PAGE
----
If you’ve been watching the news, you may have heard that Sri Lanka is about to run completely out of fuel. They’re also facing massive food shortages... and political instability.
It’s a dire situation which brings to mind Venezuela.
Years of political and economic volatility have led to the largest migration from Venezuela in years as citizens seek food and work (more than six million people have left the country).
Here are some of the more recent stats about the situation in Venezuela:
- One of every three people is food insecure.
- The health system has collapsed, and, as a result, diseases that had once been eradicated (measles, malaria, etc.) are back and spreading.
- The monthly inflation rate has remained above 2,000%.
Sri Lanka looks to be heading in the same direction. Could America be, too?
Why Sri Lanka Is in Such a Dire Situation
Sri Lanka is facing its worst financial crisis since it declared independence from Britain in 1948.
Inflation is out of control. They have no food. Gas lines are reaching several kilometers because of the lack of gas, and fuel is about to run out. Medicine and cooking oil are scarce.
The country has no foreign currency reserves so they cannot purchase much-needed imports – which they rely on to survive.
The situation is so dire that the federal government has already had to give an unplanned day off on June 13 because of transportation issues and power disruptions.
Additionally, Sri Lanka’s federal government just implemented a four-day work-week to give employees time to grow their own food and cut energy costs in government buildings.
Now, add a political crisis with historic protests. It’s an absolute mess.
How did this happen?
It wasn’t one thing, but a combination of factors that has led to this moment.
Too many imports
First, Sri Lanka relies heavily on imports. It imports most things consumers use… and now it can’t pay for essential items like food and gas.
Gabrielle Reyes explains, “Without sufficient foreign currency reserves to pay for such imports, Sri Lanka began suffering from acute food, fuel, and medicine shortages in early March. These shortages have worsened in the months since then, causing related power outages and political unrest.”
Major industries dying
Secondly, Sri Lanka used to get most of its income from tourism. When the pandemic hit, it destroyed this sector, which never fully recovered.
Another reason for the current political and economic instability is that previous politicians implemented poor policies that ended up hurting citizens more than helping them.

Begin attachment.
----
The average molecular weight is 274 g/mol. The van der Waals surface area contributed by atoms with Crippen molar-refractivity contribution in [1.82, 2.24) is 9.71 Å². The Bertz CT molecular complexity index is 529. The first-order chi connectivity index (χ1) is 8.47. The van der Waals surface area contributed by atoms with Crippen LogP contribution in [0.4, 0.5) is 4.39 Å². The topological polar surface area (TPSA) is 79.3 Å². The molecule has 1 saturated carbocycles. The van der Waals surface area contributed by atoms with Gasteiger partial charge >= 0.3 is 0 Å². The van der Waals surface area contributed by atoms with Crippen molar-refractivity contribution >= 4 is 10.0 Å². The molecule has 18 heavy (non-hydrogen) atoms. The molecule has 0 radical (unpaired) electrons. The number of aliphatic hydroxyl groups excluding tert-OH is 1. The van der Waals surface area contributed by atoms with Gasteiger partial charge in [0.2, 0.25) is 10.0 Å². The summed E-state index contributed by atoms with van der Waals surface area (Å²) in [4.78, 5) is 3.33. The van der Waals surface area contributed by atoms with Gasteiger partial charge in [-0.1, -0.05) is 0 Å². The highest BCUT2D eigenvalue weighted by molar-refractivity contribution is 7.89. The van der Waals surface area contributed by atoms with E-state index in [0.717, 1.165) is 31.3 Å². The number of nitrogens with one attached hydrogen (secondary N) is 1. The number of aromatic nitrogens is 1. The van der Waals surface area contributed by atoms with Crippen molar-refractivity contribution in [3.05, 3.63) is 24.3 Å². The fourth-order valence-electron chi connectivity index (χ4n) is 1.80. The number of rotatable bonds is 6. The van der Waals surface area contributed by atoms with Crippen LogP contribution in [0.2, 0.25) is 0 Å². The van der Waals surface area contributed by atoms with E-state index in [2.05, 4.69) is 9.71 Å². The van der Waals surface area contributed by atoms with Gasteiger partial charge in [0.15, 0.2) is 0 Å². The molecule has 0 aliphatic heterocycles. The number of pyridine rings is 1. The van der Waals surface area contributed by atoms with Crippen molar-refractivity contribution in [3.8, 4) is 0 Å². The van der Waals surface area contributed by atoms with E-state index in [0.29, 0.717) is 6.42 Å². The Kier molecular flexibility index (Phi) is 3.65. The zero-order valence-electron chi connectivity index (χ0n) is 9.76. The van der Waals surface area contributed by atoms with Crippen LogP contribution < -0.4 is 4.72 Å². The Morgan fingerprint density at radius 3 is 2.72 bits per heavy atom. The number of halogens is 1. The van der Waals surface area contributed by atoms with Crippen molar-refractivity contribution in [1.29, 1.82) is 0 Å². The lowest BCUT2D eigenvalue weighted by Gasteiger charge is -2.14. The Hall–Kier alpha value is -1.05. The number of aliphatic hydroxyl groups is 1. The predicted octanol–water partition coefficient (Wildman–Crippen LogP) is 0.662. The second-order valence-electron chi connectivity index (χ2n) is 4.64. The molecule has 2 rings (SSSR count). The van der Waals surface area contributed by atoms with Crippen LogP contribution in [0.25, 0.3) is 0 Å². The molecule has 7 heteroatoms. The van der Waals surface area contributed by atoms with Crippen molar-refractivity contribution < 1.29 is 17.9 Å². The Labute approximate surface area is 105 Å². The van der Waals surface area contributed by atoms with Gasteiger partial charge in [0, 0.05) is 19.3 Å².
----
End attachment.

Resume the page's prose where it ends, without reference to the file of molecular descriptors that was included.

For example, in 2021, the Sri Lankan government banned chemical fertilizers to push the country toward a fully organic agricultural industry. This forced the country to rely on imports for food.
Former President Gotabaya Rajapaksa recently apologized for the measure, calling it a “mistake.” But it was too much, too soon.
Global economic dominoes falling
Enter the war in Ukraine, which makes matters even worse. With crude prices more than doubling, Sri Lanka took a big hit. The country had no money in reserves to pay for the soaring imported oil prices, and it started to run out of fuel to run the government and provide for its people.
And then there’s inflation. As of press time, it’s at a record high. According to Bloomberg, “Sri Lanka inflation hits a record 39% as shortages persist. Food inflation rose 57.4% in May, non-food climbed 30.6%.” Moreover, the rate of the Sri Lankan rupee has suffered more than 40% devaluation.
Could a Disaster Like "Sri Lanka" Happen in the US?
When you watch the news and see the long lines for gas or hear that an entire country has run out of money and has few options for outside help, it can be easy to believe it couldn’t happen here.
Consider the following and draw your own conclusions:
The US relies heavily on imports
Much like Sri Lanka, the US imports a whole ton of stuff. And, much like Sri Lanka, we are reliant on others to bring in food, medical supplies, and energy.
The US imports double the amount that China does – a long list of consumables like food, energy, medicine, batteries, etc. – despite the fact they have significantly more people.
In fact, America imports more food than any other country.
Food Safety News reports, "Food imports will likely continue to increase, with imports of fresh fruits and vegetables rising 45 percent from 2016 to 2027. In other words, 75 percent of our fruit and almost half of our vegetables will likely be imported by then."
The US also outsources energy, which is a hotly debated topic. We depend on energy sources, such as petroleum, crude oil, natural gas, and coal. Everything we use, from transportation to food production, requires it. According to EIA (U.S. Energy Information Administration), "In 2020, about 98% of US total annual natural gas imports were from Canada and nearly all by pipelines."